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MS Access code to remove alphabet accents

Posted on 2013-10-31
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Hi, I'm comparing Spanish names in two different tables but the some are written with the accent marks and some are not, such as Álvarez vs Alvarez.  Is there a way to eliminate the accents so the names will be the same?  Thanks.
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Question by:JCJG
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LVL 61

Expert Comment

by:mbizup
ID: 39615390
You can use the replace function like this:

UPDATE YourTable
SET YourField = Replace(YourField, "Á","A")

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You can use similar commands or even a nested replace command to remove different accents from your field.
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Author Comment

by:JCJG
ID: 39615403
Is there a way I can do all alphabets?  I know there are those like ñ,é, and í etc.  Do I have to do them one by one?
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mbizup earned 2000 total points
ID: 39615422
Sort of... you do have to account for each individual accented character, and it's replacement.

However, there are plenty of articles and examples of custom functions to do that.

Here is one:
http://www.jpsoftwaretech.com/remove-and-replace-special-characters-in-vba/

I haven't tested it myself, but it looks like it should do the trick.  You just need to look at the list of accented characters and replacements in that function, and if your data has any that are not accounted for there you would have to add them yourself (this is straight forward and well explained in the article).
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LVL 61

Expert Comment

by:mbizup
ID: 39615623
Just one thing that might require more explanation, if you want to use that function in a query, you would add it to a standard module and write your UPDATE query like this:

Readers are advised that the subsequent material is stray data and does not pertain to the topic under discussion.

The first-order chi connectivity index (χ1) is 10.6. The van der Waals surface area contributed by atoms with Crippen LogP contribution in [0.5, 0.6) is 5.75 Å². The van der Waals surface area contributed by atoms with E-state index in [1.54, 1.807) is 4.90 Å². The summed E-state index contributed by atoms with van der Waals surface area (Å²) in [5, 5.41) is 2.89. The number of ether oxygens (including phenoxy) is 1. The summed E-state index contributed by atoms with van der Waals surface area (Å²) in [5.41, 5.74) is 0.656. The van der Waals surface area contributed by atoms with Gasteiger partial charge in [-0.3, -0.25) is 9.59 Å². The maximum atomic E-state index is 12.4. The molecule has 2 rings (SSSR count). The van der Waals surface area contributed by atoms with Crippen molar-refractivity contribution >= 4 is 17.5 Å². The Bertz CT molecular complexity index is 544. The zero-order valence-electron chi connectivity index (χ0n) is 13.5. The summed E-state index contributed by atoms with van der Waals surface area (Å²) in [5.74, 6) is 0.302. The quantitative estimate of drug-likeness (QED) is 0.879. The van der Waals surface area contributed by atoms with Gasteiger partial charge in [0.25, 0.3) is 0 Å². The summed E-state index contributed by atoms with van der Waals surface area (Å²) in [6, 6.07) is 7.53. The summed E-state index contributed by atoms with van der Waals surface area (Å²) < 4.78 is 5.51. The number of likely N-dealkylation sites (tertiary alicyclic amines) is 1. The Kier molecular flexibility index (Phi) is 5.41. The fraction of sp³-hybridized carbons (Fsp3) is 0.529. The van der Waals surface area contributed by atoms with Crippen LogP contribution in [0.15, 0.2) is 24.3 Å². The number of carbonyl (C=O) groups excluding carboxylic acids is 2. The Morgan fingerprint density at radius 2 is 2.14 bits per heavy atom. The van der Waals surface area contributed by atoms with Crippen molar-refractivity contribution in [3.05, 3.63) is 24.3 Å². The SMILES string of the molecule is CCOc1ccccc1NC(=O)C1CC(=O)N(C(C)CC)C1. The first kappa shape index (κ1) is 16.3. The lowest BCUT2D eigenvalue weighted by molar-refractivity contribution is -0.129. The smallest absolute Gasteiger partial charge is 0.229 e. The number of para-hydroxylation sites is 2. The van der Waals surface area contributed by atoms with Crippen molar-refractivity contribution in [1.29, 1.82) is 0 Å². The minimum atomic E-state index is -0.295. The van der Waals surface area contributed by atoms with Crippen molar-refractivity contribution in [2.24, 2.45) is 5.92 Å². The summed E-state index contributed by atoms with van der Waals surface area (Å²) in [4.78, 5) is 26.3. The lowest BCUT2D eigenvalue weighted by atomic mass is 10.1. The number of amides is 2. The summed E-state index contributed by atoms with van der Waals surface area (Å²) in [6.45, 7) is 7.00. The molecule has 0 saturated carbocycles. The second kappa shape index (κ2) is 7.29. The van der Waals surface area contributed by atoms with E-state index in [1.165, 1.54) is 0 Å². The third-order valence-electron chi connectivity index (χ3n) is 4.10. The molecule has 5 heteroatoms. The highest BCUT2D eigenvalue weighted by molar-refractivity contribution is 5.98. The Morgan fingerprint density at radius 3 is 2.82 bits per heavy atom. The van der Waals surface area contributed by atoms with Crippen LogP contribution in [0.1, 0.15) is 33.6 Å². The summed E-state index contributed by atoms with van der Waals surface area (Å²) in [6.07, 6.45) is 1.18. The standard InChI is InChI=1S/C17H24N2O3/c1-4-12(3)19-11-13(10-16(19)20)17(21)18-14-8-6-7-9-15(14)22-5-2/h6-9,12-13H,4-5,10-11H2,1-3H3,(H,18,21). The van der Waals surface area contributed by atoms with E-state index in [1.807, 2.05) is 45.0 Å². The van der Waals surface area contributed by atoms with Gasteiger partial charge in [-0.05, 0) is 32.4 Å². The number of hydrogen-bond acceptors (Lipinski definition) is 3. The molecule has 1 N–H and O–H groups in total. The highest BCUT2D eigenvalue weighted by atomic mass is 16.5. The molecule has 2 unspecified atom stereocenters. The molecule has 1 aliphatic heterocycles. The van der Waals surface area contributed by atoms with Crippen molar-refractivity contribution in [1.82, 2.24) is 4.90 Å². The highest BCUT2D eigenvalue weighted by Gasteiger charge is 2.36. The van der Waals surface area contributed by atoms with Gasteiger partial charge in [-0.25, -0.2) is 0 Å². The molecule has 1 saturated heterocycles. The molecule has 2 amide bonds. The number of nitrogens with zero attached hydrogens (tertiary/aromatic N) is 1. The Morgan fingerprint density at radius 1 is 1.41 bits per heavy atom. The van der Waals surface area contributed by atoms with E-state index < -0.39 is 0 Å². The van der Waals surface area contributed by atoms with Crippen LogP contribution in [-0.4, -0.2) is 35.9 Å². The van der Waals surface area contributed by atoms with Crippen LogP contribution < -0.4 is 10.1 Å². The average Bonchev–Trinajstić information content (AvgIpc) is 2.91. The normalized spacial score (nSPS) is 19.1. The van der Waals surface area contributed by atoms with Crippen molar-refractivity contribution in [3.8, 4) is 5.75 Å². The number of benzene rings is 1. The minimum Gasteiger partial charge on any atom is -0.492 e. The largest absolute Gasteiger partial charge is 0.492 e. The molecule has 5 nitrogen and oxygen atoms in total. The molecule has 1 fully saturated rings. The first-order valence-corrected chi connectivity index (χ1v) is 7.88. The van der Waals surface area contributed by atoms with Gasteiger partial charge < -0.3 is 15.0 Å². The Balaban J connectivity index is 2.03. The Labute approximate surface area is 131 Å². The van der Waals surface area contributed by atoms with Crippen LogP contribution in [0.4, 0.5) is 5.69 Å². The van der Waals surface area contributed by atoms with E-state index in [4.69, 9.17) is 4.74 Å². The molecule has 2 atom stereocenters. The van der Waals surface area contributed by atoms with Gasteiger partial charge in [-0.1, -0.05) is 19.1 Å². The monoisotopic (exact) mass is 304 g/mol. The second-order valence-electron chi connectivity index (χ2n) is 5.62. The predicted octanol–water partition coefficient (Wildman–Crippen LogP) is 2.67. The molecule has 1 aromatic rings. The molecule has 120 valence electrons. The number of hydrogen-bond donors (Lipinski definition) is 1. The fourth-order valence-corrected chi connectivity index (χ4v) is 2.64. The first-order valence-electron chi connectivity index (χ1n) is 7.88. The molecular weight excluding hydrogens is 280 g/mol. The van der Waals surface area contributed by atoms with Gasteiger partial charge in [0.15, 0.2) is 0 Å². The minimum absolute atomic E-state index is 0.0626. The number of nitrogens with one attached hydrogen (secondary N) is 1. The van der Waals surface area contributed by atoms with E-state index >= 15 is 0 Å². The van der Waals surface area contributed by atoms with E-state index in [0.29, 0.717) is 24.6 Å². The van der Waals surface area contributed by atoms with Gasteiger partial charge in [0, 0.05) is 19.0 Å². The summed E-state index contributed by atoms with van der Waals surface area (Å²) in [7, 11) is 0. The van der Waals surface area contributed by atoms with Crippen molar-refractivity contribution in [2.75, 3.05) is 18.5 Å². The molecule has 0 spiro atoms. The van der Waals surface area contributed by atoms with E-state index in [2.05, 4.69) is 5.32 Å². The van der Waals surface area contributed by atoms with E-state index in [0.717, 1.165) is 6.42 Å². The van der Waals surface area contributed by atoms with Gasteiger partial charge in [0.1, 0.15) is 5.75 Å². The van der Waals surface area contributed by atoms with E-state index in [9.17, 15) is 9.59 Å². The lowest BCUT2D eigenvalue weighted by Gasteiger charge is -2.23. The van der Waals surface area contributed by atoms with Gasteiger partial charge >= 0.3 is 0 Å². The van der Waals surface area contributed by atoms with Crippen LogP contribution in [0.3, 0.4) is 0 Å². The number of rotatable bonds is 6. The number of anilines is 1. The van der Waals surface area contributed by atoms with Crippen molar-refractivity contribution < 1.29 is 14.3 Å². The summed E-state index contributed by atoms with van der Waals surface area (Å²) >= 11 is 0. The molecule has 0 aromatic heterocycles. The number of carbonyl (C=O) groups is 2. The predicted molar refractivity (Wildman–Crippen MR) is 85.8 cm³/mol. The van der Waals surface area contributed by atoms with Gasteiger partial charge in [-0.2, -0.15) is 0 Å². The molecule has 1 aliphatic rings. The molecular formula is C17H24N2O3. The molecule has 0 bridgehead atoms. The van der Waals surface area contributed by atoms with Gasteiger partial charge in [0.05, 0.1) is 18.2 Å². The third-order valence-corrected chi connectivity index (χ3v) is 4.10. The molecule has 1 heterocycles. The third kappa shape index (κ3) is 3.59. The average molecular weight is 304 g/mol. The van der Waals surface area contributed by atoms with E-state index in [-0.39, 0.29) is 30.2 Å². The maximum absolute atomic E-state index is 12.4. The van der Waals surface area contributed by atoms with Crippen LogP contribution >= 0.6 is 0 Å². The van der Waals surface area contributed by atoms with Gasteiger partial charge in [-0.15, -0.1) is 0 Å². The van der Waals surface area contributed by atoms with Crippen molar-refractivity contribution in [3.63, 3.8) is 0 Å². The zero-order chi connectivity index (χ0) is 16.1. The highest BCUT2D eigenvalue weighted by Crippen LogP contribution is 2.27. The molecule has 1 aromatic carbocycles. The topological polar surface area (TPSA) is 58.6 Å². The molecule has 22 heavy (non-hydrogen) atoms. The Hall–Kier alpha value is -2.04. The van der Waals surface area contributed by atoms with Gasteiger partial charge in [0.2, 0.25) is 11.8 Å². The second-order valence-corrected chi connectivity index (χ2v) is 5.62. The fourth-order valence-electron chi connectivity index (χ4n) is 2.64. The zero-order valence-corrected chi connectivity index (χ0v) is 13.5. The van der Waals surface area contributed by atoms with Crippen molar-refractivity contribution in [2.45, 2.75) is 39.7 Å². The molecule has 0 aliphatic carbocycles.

UPDATE YourTable
SET YourField =  ConvertAccent(YourField)

Open in new window

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LVL 58
ID: 39616398
I went down this road not too long ago and one of the things your going to find out quickly is that it is not as simple as it sounds.

The characters represented depend on the code page that's been used with the database, so basically you need a translation table for every possible code page.

Also, depending on the  application that generated the character, it may be a uni-code character (two bytes wide) embedded in the string.

In my case, I was trying to scrub name and address info entered on web orders before importing to a back end system.   The backend system used EDI to send orders to a warehouse for shipment, and EDI doesn't like anything outside of the normal ASCII characters.

 Long story short; I gave up on it.   There was no way that I could determine if a unicode character was cut and pasted into the field, and if I translated it based on my character mapping, it actually changed the meaning of it ( 'A' became 'B' for example).

 I felt like I was missing something in identifying a uni-code character vs noraml single byte ones since it displayed correctly, but I never could figure out how it was being identified.

Jim.
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